Controls
Reference Manual > GUI Scripting Guide > Controls

Controls

Control Types

There are a number of different GUI Controls that you can create. This section lists all of the available display and interactive Controls. There are other GUI functions that affect layout of Controls, which are described in the Layout section of the Guide.

Label

The Label is non-interactive. It is for display only. It cannot be clicked or otherwise moved. It is best for displaying information only.

/* GUI.Label example */

function OnGUI () {
	GUI.Label (Rect (25, 25, 100, 30), "Label");
}

The Label created by the example code

Button

The Button is a typical interactive button. It will respond a single time when clicked, no matter how long the mouse remains depressed. The response occurs as soon as the mouse button is released.

Basic Usage

In UnityGUI, Buttons will return true when they are clicked. To execute some code when a Button is clicked, you wrap the the GUI.Button function in an if statement. Inside the if statement is the code that will be executed when the Button is clicked.

/* GUI.Button example */

function OnGUI () {
	if (GUI.Button (Rect (25, 25, 100, 30), "Button")) {
		// This code is executed when the Button is clicked
	}
}

The Button created by the example code

RepeatButton

RepeatButton is a variation of the regular Button. The difference is, RepeatButton will respond every frame that the mouse button remains depressed. This allows you to create click-and-hold functionality.

Basic Usage

In UnityGUI, RepeatButtons will return true for every frame that they are clicked. To execute some code while the Button is being clicked, you wrap the the GUI.RepeatButton function in an if statement. Inside the if statement is the code that will be executed while the RepeatButton remains clicked.

/* GUI.RepeatButton example */

function OnGUI () {
	if (GUI.RepeatButton (Rect (25, 25, 100, 30), "RepeatButton")) {
		// This code is executed every frame that the RepeatButton remains clicked
	}
}

The Repeat Button created by the example code

TextField

The TextField Control is an interactive, editable single-line field containing a text string.

Basic Usage

The TextField will always display a string. You must provide the string to be displayed in the TextField. When edits are made to the string, the TextField function will return the edited string.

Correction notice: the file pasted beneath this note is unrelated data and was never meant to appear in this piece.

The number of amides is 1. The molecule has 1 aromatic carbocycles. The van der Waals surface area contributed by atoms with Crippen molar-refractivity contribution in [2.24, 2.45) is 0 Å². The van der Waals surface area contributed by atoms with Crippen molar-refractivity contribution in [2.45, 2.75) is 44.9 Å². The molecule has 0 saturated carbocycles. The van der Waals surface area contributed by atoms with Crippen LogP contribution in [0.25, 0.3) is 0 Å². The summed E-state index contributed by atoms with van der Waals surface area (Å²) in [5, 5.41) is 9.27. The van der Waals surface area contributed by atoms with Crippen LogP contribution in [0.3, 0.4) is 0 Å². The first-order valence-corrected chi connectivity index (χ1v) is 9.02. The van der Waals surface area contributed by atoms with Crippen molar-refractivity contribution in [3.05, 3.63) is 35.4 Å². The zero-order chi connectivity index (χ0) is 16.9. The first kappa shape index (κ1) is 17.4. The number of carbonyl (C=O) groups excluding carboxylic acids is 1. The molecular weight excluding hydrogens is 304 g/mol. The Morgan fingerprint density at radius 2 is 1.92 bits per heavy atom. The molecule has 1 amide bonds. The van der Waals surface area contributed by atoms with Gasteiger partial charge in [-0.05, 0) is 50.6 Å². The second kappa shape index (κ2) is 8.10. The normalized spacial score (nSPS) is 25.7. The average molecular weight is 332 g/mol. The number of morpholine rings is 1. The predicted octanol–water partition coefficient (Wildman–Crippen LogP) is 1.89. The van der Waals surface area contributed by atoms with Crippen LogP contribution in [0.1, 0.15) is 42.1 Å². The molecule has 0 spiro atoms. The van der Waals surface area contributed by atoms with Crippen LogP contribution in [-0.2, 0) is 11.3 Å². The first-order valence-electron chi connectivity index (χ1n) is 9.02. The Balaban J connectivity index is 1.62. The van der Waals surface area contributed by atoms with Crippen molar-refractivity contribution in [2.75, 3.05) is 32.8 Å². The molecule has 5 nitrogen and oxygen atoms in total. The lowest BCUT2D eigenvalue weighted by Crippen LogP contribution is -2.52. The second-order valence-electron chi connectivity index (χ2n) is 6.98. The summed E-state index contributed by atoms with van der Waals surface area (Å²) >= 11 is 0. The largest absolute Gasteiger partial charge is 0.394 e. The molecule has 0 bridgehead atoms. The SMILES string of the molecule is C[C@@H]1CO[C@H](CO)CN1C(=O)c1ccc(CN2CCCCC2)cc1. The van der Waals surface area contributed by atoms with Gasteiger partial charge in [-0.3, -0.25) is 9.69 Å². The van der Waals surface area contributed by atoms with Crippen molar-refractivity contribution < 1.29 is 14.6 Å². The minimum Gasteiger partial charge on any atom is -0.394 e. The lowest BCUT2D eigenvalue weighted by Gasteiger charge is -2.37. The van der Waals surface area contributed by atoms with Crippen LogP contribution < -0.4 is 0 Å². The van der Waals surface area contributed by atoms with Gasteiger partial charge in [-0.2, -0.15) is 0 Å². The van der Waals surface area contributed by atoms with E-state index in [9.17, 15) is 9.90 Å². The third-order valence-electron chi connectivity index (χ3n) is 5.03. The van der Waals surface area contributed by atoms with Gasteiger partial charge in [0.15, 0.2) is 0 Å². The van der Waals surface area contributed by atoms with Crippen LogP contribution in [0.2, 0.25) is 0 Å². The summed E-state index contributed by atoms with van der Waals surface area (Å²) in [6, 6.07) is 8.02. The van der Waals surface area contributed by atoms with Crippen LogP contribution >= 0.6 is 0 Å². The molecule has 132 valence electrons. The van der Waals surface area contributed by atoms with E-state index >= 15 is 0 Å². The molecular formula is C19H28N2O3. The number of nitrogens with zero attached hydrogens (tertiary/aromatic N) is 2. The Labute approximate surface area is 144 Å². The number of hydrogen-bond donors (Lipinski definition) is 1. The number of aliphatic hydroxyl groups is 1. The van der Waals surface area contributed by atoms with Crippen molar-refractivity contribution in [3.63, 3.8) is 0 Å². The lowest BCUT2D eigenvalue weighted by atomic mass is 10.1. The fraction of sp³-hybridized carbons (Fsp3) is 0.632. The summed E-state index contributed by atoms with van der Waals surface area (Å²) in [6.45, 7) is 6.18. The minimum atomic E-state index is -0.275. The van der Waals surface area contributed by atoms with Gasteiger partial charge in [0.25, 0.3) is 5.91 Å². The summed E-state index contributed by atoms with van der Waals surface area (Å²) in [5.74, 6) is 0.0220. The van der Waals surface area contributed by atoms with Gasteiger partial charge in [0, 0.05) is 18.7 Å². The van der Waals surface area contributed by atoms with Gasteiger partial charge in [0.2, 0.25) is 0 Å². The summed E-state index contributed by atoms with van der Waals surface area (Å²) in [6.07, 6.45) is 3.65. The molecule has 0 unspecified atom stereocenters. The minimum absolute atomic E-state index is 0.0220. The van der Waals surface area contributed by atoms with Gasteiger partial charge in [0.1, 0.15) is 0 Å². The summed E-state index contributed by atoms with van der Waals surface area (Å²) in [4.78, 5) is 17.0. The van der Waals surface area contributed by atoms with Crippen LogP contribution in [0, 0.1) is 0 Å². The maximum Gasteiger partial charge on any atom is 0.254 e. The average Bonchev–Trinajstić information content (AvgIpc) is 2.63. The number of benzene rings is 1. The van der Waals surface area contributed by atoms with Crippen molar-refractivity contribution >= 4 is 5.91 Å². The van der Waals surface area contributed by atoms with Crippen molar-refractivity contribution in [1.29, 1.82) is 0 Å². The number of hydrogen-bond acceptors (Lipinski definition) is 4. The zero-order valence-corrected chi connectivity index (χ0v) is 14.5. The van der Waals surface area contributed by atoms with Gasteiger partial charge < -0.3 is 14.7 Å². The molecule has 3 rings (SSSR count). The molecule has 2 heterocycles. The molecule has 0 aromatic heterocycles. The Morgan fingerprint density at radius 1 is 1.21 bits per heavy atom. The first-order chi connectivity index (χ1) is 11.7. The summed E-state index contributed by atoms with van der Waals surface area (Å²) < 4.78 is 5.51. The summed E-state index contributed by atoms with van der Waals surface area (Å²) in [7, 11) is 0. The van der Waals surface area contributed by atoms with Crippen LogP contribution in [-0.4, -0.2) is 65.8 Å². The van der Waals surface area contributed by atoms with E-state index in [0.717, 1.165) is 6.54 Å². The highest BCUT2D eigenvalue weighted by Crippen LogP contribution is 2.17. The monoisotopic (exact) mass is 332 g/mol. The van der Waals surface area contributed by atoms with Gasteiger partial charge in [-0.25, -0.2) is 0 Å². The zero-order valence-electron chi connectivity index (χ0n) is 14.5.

/* GUI.TextField example */

var textFieldString = "text field";

function OnGUI () {
	textFieldString = GUI.TextField (Rect (25, 25, 100, 30), textFieldString);
}

The TextField created by the example code

TextArea

The TextArea Control is an interactive, editable multi-line area containing a text string.

Basic Usage

The TextArea will always display a string. You must provide the string to be displayed in the TextArea. When edits are made to the string, the TextArea function will return the edited string.

/* GUI.TextArea example */

var textAreaString = "text area";

function OnGUI () {
	textAreaString = GUI.TextArea (Rect (25, 25, 100, 30), textAreaString);
}

The TextArea created by the example code

Toggle

The Toggle Control creates a checkbox with a persistent on/off state. The user can change the state by clicking on it.

Basic Usage

The Toggle on/off state is represented by a true/false boolean. You must provide the boolean as a parameter to make the Toggle represent the actual state. The Toggle function will return a new boolean value if it is clicked. In order to capture this interactivity, you must assign the boolean to accept the return value of the Toggle function.

/* GUI.Toggle example */

var toggleBool = true;

function OnGUI () {
	toggleBool = GUI.Toggle (Rect (25, 25, 100, 30), toggleBool, "Toggle");
}

The Toggle created by the example code

Toolbar

The Toolbar Control is essentially a row of Buttons. Only one of the Buttons on the Toolbar can be active at a time, and it will remain active until a different Button is clicked. This behavior emulates the behavior of a typical Toolbar. You can define an arbitrary number of Buttons on the Toolbar.

Basic Usage

The active Button in the Toolbar is tracked through an integer. You must provide the integer as an argument in the function. To make the Toolbar interactive, you must assign the integer to the return value of the function. The number of elements in the content array that you provide will determine the number of Buttons that are shown in the Toolbar.

/* GUI.Toolbar example */

var toolbarInt = 0;
var toolbarStrings : String[] = ["Toolbar1", "Toolbar2", "Toolbar3"];

function OnGUI () {
	toolbarInt = GUI.Toolbar (Rect (25, 25, 250, 30), toolbarInt, toolbarStrings);
}

The Toolbar created by the example code

SelectionGrid

The SelectionGrid Control is a multi-row Toolbar. You can determine the number of columns and rows in the grid. Only one Button can be active at time.

Basic Usage

The active Button in the SelectionGrid is tracked through an integer. You must provide the integer as an argument in the function. To make the SelectionGrid interactive, you must assign the integer to the return value of the function. The number of elements in the content array that you provide will determine the number of Buttons that are shown in the SelectionGrid. You also can dictate the number of columns through the function arguments.

/* GUI.SelectionGrid example */

var selectionGridInt : int = 0;
var selectionStrings : String[] = ["Grid 1", "Grid 2", "Grid 3", "Grid 4"];

function OnGUI () {
	selectionGridInt = GUI.SelectionGrid (Rect (25, 25, 100, 30), selectionGridInt, selectionStrings, 2);

}

The SelectionGrid created by the example code

HorizontalSlider

The HorizontalSlider Control is a typical horizontal sliding knob that can be dragged to change a value between predetermined min and max values.